On my last night in New York for the foreseeable future, I leave you with this article from the Citizen. It concerns parental contributions to students' tuition and other school fees despite President Magufuli's "free education" policy.
Knowing firsthand, as many of us do, that this policy does not NEARLY cover the costs associated with sending a youngster to school, I am squarely on the side of the parents.
If their kids are not getting services or materials for free, OF COURSE they should feel it their parental duty to top up the nation's "freebie" policy. We all know that "free education" does not truthfully exist and I applaud those parents who give a sh*t to help their kids succeed in very difficult learning environments.
Next time I write, kiddies, it'll be from the flip side. Check ya laterz!
Tanzania: Mixed Views Greet Order On Contributions
The decision by President John Magufuli to ban all forms of contributions by parents with children in primary and secondary schools has been received with mixed feelings.
The government issued Circular Number 5 in 2015 on the implementation of the 2014 Education and Training Policy, directing all public institutions to ensure that education is free in primary and secondary schools.
But President John Magufuli noted with concern last week that the policy had not been fully adhered to.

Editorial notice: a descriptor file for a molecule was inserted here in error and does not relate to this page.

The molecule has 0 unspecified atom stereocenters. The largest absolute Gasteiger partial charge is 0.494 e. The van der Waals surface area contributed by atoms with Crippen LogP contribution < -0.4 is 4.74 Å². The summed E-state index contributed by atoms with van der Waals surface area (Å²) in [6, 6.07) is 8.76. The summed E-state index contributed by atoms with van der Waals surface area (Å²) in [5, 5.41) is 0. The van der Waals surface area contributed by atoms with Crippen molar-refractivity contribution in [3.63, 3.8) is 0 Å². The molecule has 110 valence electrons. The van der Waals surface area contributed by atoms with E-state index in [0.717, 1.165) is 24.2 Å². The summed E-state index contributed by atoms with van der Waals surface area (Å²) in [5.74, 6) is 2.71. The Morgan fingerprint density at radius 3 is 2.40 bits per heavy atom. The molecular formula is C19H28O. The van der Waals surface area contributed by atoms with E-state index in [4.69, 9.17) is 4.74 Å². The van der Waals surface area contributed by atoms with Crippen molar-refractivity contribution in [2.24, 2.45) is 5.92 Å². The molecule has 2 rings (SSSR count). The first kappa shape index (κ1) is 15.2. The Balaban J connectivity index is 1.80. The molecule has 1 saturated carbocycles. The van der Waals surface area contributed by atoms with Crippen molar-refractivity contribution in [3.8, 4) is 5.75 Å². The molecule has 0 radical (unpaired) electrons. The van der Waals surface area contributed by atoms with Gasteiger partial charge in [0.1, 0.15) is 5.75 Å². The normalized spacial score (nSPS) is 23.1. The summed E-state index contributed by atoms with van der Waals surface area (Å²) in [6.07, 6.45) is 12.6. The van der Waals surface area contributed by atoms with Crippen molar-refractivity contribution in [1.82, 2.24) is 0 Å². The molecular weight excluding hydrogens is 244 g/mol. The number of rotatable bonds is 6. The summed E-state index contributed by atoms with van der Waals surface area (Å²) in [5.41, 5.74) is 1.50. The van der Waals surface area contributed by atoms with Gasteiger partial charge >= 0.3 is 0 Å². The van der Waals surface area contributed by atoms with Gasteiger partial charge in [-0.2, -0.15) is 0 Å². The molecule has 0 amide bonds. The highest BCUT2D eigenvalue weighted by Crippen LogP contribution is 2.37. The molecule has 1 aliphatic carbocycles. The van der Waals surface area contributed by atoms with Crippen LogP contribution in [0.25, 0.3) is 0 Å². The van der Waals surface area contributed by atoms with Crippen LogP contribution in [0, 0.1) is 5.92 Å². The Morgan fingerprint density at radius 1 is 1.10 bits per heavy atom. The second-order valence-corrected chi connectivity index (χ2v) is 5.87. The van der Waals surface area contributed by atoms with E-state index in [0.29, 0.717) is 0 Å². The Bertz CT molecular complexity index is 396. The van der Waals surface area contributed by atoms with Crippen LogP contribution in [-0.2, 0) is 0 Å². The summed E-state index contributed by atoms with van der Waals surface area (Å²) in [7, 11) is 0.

The President directed the Education, Science, Technology, and Vocational Training Minister, Professor Joyce Ndalichako, and her counterpart in the President's Office (Regional Administration and Local Government), Mr. Selemani Jafo, to ensure that the circular was respected.
Speaking to the Citizen, a headmaster at a public secondary school, who preferred not to be named due to the nature of subject, said although the free education policy was a good thing, it was also important to note that schools may suffer because the government does not provide everything needed.
Professor George Mtalemwa of the University of Dar es Salaam said the President's directives "are very positive" and that what was required was mutual understanding among parents, schools, and the government.
"No school will prosper by depending on the government's money. On some occasions support from parents is significant," he said.